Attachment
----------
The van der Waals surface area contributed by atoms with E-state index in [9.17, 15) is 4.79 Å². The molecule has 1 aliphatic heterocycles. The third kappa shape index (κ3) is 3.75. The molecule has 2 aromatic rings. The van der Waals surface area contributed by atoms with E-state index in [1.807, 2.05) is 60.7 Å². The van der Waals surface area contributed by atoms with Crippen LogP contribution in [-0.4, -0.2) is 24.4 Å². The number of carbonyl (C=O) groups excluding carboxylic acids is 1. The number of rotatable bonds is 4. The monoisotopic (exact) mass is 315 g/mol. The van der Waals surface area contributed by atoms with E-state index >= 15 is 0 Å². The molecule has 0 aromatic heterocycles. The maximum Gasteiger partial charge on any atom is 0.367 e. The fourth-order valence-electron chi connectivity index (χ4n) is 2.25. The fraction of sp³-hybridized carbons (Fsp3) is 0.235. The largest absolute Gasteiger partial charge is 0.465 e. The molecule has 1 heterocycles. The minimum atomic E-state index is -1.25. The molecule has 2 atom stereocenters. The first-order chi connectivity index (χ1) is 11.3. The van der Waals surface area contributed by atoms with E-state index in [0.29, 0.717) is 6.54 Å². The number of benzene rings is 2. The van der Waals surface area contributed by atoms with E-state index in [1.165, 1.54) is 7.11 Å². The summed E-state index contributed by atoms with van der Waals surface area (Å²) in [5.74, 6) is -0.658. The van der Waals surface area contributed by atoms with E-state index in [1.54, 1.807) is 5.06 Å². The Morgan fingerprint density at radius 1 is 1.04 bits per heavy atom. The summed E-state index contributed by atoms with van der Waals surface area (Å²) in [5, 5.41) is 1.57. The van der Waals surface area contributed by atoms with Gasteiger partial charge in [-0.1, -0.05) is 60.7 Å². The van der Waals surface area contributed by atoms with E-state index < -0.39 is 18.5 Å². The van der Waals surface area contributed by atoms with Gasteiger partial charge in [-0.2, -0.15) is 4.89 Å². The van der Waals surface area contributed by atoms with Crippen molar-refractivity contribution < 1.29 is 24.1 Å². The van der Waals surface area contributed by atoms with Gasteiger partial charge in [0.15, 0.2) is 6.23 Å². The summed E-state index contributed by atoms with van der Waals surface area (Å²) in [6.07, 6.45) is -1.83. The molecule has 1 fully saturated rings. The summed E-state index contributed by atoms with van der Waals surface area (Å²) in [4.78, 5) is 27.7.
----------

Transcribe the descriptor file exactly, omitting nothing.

The van der Waals surface area contributed by atoms with E-state index in [9.17, 15) is 4.79 Å². The molecule has 1 aliphatic heterocycles. The third kappa shape index (κ3) is 3.75. The molecule has 2 aromatic rings. The van der Waals surface area contributed by atoms with E-state index in [1.807, 2.05) is 60.7 Å². The van der Waals surface area contributed by atoms with Crippen LogP contribution in [-0.4, -0.2) is 24.4 Å². The number of carbonyl (C=O) groups excluding carboxylic acids is 1. The number of rotatable bonds is 4. The monoisotopic (exact) mass is 315 g/mol. The van der Waals surface area contributed by atoms with E-state index >= 15 is 0 Å². The molecule has 0 aromatic heterocycles. The maximum Gasteiger partial charge on any atom is 0.367 e. The fourth-order valence-electron chi connectivity index (χ4n) is 2.25. The fraction of sp³-hybridized carbons (Fsp3) is 0.235. The largest absolute Gasteiger partial charge is 0.465 e. The molecule has 1 heterocycles. The minimum atomic E-state index is -1.25. The molecule has 2 atom stereocenters. The first-order chi connectivity index (χ1) is 11.3. The van der Waals surface area contributed by atoms with E-state index in [0.29, 0.717) is 6.54 Å². The number of benzene rings is 2. The van der Waals surface area contributed by atoms with E-state index in [1.165, 1.54) is 7.11 Å². The summed E-state index contributed by atoms with van der Waals surface area (Å²) in [5.74, 6) is -0.658. The van der Waals surface area contributed by atoms with E-state index in [1.54, 1.807) is 5.06 Å². The Morgan fingerprint density at radius 1 is 1.04 bits per heavy atom. The summed E-state index contributed by atoms with van der Waals surface area (Å²) in [5, 5.41) is 1.57. The van der Waals surface area contributed by atoms with Gasteiger partial charge in [-0.1, -0.05) is 60.7 Å². The van der Waals surface area contributed by atoms with E-state index < -0.39 is 18.5 Å². The van der Waals surface area contributed by atoms with Gasteiger partial charge in [-0.2, -0.15) is 4.89 Å². The van der Waals surface area contributed by atoms with Crippen molar-refractivity contribution < 1.29 is 24.1 Å². The van der Waals surface area contributed by atoms with Gasteiger partial charge in [0.15, 0.2) is 6.23 Å². The summed E-state index contributed by atoms with van der Waals surface area (Å²) in [6.07, 6.45) is -1.83. The molecule has 1 fully saturated rings. The summed E-state index contributed by atoms with van der Waals surface area (Å²) in [4.78, 5) is 27.7.